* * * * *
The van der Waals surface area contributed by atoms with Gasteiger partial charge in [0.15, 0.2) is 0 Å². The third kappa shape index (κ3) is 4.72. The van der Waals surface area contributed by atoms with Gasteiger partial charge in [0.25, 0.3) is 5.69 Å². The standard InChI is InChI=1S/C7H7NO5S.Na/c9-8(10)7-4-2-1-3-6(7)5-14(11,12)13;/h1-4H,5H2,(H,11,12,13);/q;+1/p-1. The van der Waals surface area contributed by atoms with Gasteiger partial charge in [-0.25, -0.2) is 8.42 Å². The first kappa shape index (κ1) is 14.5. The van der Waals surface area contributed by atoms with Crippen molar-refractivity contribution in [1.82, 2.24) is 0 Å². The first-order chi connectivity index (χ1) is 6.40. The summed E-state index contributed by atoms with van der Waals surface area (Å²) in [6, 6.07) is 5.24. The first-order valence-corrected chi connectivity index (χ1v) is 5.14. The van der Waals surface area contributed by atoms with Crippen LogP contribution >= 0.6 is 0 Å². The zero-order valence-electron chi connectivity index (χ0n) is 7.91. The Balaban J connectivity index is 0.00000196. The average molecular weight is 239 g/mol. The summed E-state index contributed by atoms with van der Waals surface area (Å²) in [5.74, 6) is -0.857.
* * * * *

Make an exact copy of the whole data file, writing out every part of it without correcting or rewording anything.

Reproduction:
The van der Waals surface area contributed by atoms with Gasteiger partial charge in [0.15, 0.2) is 0 Å². The third kappa shape index (κ3) is 4.72. The van der Waals surface area contributed by atoms with Gasteiger partial charge in [0.25, 0.3) is 5.69 Å². The standard InChI is InChI=1S/C7H7NO5S.Na/c9-8(10)7-4-2-1-3-6(7)5-14(11,12)13;/h1-4H,5H2,(H,11,12,13);/q;+1/p-1. The van der Waals surface area contributed by atoms with Gasteiger partial charge in [-0.25, -0.2) is 8.42 Å². The first kappa shape index (κ1) is 14.5. The van der Waals surface area contributed by atoms with Crippen molar-refractivity contribution in [1.82, 2.24) is 0 Å². The first-order chi connectivity index (χ1) is 6.40. The summed E-state index contributed by atoms with van der Waals surface area (Å²) in [6, 6.07) is 5.24. The first-order valence-corrected chi connectivity index (χ1v) is 5.14. The van der Waals surface area contributed by atoms with Crippen LogP contribution >= 0.6 is 0 Å². The zero-order valence-electron chi connectivity index (χ0n) is 7.91. The Balaban J connectivity index is 0.00000196. The average molecular weight is 239 g/mol. The summed E-state index contributed by atoms with van der Waals surface area (Å²) in [5.74, 6) is -0.857.